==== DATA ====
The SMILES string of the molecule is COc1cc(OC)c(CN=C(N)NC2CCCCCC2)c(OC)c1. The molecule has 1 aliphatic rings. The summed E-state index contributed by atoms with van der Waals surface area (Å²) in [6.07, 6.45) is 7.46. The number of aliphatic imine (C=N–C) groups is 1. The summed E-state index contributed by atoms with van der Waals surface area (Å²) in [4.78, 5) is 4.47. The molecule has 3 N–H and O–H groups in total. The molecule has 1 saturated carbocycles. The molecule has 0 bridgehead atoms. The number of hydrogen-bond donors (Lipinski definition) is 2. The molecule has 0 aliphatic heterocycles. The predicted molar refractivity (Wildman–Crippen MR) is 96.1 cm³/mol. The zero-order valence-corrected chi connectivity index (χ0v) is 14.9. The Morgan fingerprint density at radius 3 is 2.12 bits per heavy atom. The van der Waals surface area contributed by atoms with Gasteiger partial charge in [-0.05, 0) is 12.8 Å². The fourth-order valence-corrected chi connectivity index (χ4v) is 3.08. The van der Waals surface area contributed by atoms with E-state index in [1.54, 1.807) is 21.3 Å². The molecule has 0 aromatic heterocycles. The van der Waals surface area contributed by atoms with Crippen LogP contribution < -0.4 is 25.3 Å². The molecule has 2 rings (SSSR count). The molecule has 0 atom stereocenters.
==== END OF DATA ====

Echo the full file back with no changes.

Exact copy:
The SMILES string of the molecule is COc1cc(OC)c(CN=C(N)NC2CCCCCC2)c(OC)c1. The molecule has 1 aliphatic rings. The summed E-state index contributed by atoms with van der Waals surface area (Å²) in [6.07, 6.45) is 7.46. The number of aliphatic imine (C=N–C) groups is 1. The summed E-state index contributed by atoms with van der Waals surface area (Å²) in [4.78, 5) is 4.47. The molecule has 3 N–H and O–H groups in total. The molecule has 1 saturated carbocycles. The molecule has 0 bridgehead atoms. The number of hydrogen-bond donors (Lipinski definition) is 2. The molecule has 0 aliphatic heterocycles. The predicted molar refractivity (Wildman–Crippen MR) is 96.1 cm³/mol. The zero-order valence-corrected chi connectivity index (χ0v) is 14.9. The Morgan fingerprint density at radius 3 is 2.12 bits per heavy atom. The van der Waals surface area contributed by atoms with Gasteiger partial charge in [-0.05, 0) is 12.8 Å². The fourth-order valence-corrected chi connectivity index (χ4v) is 3.08. The van der Waals surface area contributed by atoms with E-state index in [1.54, 1.807) is 21.3 Å². The molecule has 0 aromatic heterocycles. The van der Waals surface area contributed by atoms with Crippen LogP contribution < -0.4 is 25.3 Å². The molecule has 2 rings (SSSR count). The molecule has 0 atom stereocenters.